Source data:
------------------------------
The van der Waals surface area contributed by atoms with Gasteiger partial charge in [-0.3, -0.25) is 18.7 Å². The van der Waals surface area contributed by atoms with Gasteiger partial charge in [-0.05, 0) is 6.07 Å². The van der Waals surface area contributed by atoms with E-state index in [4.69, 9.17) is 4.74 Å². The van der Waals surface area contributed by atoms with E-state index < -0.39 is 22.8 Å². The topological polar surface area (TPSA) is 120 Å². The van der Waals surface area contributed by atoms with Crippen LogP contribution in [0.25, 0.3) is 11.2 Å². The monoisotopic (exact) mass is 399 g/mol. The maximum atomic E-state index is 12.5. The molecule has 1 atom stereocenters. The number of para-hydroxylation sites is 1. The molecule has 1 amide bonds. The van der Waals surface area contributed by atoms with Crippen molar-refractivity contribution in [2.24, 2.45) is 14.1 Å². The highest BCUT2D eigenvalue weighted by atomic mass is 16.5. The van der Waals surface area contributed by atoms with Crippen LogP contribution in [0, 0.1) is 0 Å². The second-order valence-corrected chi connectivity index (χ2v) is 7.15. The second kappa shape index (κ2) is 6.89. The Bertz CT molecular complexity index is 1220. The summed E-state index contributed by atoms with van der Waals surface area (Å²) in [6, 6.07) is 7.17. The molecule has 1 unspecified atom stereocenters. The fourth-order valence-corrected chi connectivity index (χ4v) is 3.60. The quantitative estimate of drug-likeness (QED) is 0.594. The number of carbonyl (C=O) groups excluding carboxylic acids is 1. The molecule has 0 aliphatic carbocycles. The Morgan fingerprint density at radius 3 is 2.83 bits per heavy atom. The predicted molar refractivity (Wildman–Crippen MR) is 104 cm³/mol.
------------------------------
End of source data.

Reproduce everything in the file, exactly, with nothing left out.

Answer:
The van der Waals surface area contributed by atoms with Gasteiger partial charge in [-0.3, -0.25) is 18.7 Å². The van der Waals surface area contributed by atoms with Gasteiger partial charge in [-0.05, 0) is 6.07 Å². The van der Waals surface area contributed by atoms with E-state index in [4.69, 9.17) is 4.74 Å². The van der Waals surface area contributed by atoms with E-state index < -0.39 is 22.8 Å². The topological polar surface area (TPSA) is 120 Å². The van der Waals surface area contributed by atoms with Crippen LogP contribution in [0.25, 0.3) is 11.2 Å². The monoisotopic (exact) mass is 399 g/mol. The maximum atomic E-state index is 12.5. The molecule has 1 atom stereocenters. The number of para-hydroxylation sites is 1. The molecule has 1 amide bonds. The van der Waals surface area contributed by atoms with Crippen molar-refractivity contribution in [2.24, 2.45) is 14.1 Å². The highest BCUT2D eigenvalue weighted by atomic mass is 16.5. The van der Waals surface area contributed by atoms with Crippen LogP contribution in [0, 0.1) is 0 Å². The second-order valence-corrected chi connectivity index (χ2v) is 7.15. The second kappa shape index (κ2) is 6.89. The Bertz CT molecular complexity index is 1220. The summed E-state index contributed by atoms with van der Waals surface area (Å²) in [6, 6.07) is 7.17. The molecule has 1 unspecified atom stereocenters. The fourth-order valence-corrected chi connectivity index (χ4v) is 3.60. The quantitative estimate of drug-likeness (QED) is 0.594. The number of carbonyl (C=O) groups excluding carboxylic acids is 1. The molecule has 0 aliphatic carbocycles. The Morgan fingerprint density at radius 3 is 2.83 bits per heavy atom. The predicted molar refractivity (Wildman–Crippen MR) is 104 cm³/mol.